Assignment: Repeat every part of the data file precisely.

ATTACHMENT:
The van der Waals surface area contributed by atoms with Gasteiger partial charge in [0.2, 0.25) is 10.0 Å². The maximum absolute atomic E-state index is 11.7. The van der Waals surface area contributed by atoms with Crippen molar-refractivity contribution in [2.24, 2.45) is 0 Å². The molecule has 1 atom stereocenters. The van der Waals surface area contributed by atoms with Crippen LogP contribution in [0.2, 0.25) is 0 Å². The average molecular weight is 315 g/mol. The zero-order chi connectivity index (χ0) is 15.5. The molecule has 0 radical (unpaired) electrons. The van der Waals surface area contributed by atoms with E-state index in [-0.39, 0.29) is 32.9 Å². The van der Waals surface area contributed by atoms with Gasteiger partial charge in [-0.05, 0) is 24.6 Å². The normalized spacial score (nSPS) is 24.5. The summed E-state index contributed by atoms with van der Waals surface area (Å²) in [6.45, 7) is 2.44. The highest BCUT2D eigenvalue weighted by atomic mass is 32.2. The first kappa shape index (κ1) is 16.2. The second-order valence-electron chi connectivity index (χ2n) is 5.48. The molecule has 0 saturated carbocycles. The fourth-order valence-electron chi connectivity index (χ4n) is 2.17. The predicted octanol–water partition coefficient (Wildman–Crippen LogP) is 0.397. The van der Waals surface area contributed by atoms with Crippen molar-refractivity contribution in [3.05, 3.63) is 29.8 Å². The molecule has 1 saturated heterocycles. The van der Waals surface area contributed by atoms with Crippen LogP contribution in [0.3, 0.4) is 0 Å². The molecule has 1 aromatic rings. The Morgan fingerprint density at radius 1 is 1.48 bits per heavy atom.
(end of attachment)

The van der Waals surface area contributed by atoms with Gasteiger partial charge in [0.2, 0.25) is 10.0 Å². The maximum absolute atomic E-state index is 11.7. The van der Waals surface area contributed by atoms with Crippen molar-refractivity contribution in [2.24, 2.45) is 0 Å². The molecule has 1 atom stereocenters. The van der Waals surface area contributed by atoms with Crippen LogP contribution in [0.2, 0.25) is 0 Å². The average molecular weight is 315 g/mol. The zero-order chi connectivity index (χ0) is 15.5. The molecule has 0 radical (unpaired) electrons. The van der Waals surface area contributed by atoms with E-state index in [-0.39, 0.29) is 32.9 Å². The van der Waals surface area contributed by atoms with Gasteiger partial charge in [-0.05, 0) is 24.6 Å². The normalized spacial score (nSPS) is 24.5. The summed E-state index contributed by atoms with van der Waals surface area (Å²) in [6.45, 7) is 2.44. The highest BCUT2D eigenvalue weighted by atomic mass is 32.2. The first kappa shape index (κ1) is 16.2. The second-order valence-electron chi connectivity index (χ2n) is 5.48. The molecule has 0 saturated carbocycles. The fourth-order valence-electron chi connectivity index (χ4n) is 2.17. The predicted octanol–water partition coefficient (Wildman–Crippen LogP) is 0.397. The van der Waals surface area contributed by atoms with Crippen molar-refractivity contribution in [3.05, 3.63) is 29.8 Å². The molecule has 1 saturated heterocycles. The van der Waals surface area contributed by atoms with Crippen LogP contribution in [0.3, 0.4) is 0 Å². The molecule has 1 aromatic rings. The Morgan fingerprint density at radius 1 is 1.48 bits per heavy atom.